The kind of discontent reflected in this altercation was rampant throughout much of the prairies, among Métis and Indians. It resulted in Métis spokesmen inviting Louis Riel to return from Montana to seek a solution to Métis and Indian problems. Poundmaker played no part in sending for Riel; however, because of his leadership, especially of the young warrior element, at the outbreak of the rebellion in 1885 his camp grew in population to several times its normal size and included Cree, Stony, and even a number of Métis. After the Métis victory at Duck Lake in March and the killing of a farm instructor by Stony Indians, most of the white settlers abandoned their farms and fled to the barracks of the NWMP near Battleford, while a few others who had been taken prisoner by Poundmaker’s followers found shelter in his lodge. The chief then travelled to the Battleford barracks located about a quarter of a mile from the village to see the Indian agent and to obtain overdue rations. When the agent refused to leave the protection of the NWMP, Poundmaker was unable to prevent the young warriors accompanying him from ransacking the village, which had also been abandoned for the barracks by its inhabitants.
After the Indians returned to Cut Knife Creek, Poundmaker remained their nominal leader with considerable influence, but a warrior’s lodge erected in the camp became the real centre of authority. In particular, a number of Stonies who had been involved with the killing of the farm instructor actively supported a policy of open warfare against the whites. In the mean time, Lieutenant-Colonel William Dillon Otter*’s column arrived at Battleford. Deciding to “punish” Poundmaker for pillaging the village, Otter set off with 325 men, two cannons, and a Gatling gun to attack Poundmaker’s camp near Cut Knife Hill. However, in the early morning of 2 May 1885 news of the advancing column was received, and a number of Cree and Stony warriors immediately set out to thwart the government attack. After seven hours’ fighting, Otter’s forces withdrew. Although Poundmaker had played no part in the battle he was able to prevent the warriors from pursuing the retreating forces. Otter’s army was in sufficient disarray by this time that any Indian counterattack would have resulted in heavy losses.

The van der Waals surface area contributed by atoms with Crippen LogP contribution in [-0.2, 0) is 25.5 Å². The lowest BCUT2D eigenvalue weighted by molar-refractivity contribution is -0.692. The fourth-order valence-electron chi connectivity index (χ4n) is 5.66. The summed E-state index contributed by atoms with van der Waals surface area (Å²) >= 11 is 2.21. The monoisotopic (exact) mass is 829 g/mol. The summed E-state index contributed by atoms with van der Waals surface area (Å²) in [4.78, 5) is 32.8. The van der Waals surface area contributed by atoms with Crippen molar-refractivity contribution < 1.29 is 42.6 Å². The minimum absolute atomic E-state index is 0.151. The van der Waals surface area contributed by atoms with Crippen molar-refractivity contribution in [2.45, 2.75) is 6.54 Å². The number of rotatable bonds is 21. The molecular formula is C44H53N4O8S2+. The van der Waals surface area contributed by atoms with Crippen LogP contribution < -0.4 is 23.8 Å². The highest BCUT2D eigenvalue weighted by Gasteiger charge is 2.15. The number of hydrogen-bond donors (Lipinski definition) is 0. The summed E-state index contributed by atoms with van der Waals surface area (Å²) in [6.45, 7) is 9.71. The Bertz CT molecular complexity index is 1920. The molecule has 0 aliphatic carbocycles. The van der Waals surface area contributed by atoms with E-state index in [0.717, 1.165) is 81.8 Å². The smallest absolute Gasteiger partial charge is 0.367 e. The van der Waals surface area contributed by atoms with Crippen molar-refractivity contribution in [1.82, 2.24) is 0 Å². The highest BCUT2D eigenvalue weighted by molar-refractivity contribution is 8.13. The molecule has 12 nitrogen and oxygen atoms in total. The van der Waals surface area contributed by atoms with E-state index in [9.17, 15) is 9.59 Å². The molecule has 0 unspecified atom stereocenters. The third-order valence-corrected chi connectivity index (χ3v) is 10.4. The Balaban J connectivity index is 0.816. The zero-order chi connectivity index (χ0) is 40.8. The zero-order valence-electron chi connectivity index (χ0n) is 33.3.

After the attack, a number of Métis persuaded Poundmaker’s camp to join Riel’s forces at Batoche. Poundmaker himself made several attempts to travel instead to Devil’s Lake, but the Stony warriors would not permit it. A short time later, when the Métis captured a wagon supply train, through the intervention of Poundmaker the prisoners were protected and well treated. When the camp learned that Riel’s forces had been defeated at Batoche on 12 May, Poundmaker sent a priest, Father Louis Cochin, with a message to Major-General Frederick Dobson Middleton*, saying he was prepared to negotiate a peace settlement. The general rebuffed the appeal and demanded that Poundmaker surrender unconditionally at Battleford. On 26 May Poundmaker and his followers came into the fort, where they were immediately imprisoned.
Poundmaker was put on trial for treason at Regina in July 1885. “Everything I could do was done to stop bloodshed,” Poundmaker protested in court. “Had I wanted war, I would not be here now. I should be on the prairie. You did not catch me. I gave myself up. You have got me because I wanted justice.” He was found guilty and sentenced to three years in prison. After serving a year in Stony Mountain Penitentiary, Man., broken in spirit and health, he was released. Only four months later, while visiting his adopted father, Crowfoot, on the Blackfoot reserve, he suffered a lung haemorrhage and died. Not until the rebellion hysteria had passed was Poundmaker belatedly recognized as a man who had never abandoned the peacemaker’s role and had fought only in defensive actions.
Can., Parl., Sessional papers, 1886, XIII, no.52. Louis Cochin, Reminiscences . . . a veteran missionary of the Cree Indians and a prisoner in Poundmaker’s camp in 1885 . . . ([Battleford, Sask., 1927]). Robert Jefferson, Fifty years on the Saskatchewan . . . (Battleford, 1929). Morris, Treaties of Canada with the Indians. W. H. Williams, Manitoba and the north-west: journal of a trip from Toronto to the Rocky Mountains . . . (Toronto, 1882), 104–10. John Maclean, Canadian savage folk: the native tribes of Canada (Toronto, 1896). Norma Sluman, Poundmaker (Toronto, 1967). Stanley, Birth of western Canada; Louis Riel. Mary Weekes, Great chiefs and mighty hunters of the western plains . . . (Regina, [1947?]), 7–27. [Edward Ahenakew], “The story of the Ahenakews,” ed. R. M. Buck, Saskatchewan Hist. (Saskatoon), 17 (1964): 12–23. J. W. Shera, “Poundmaker’s capture of the wagon train in the Eagle Hills, 1885,” Alberta Hist. Rev. (Edmonton), 1 (1953), no.1: 16–20.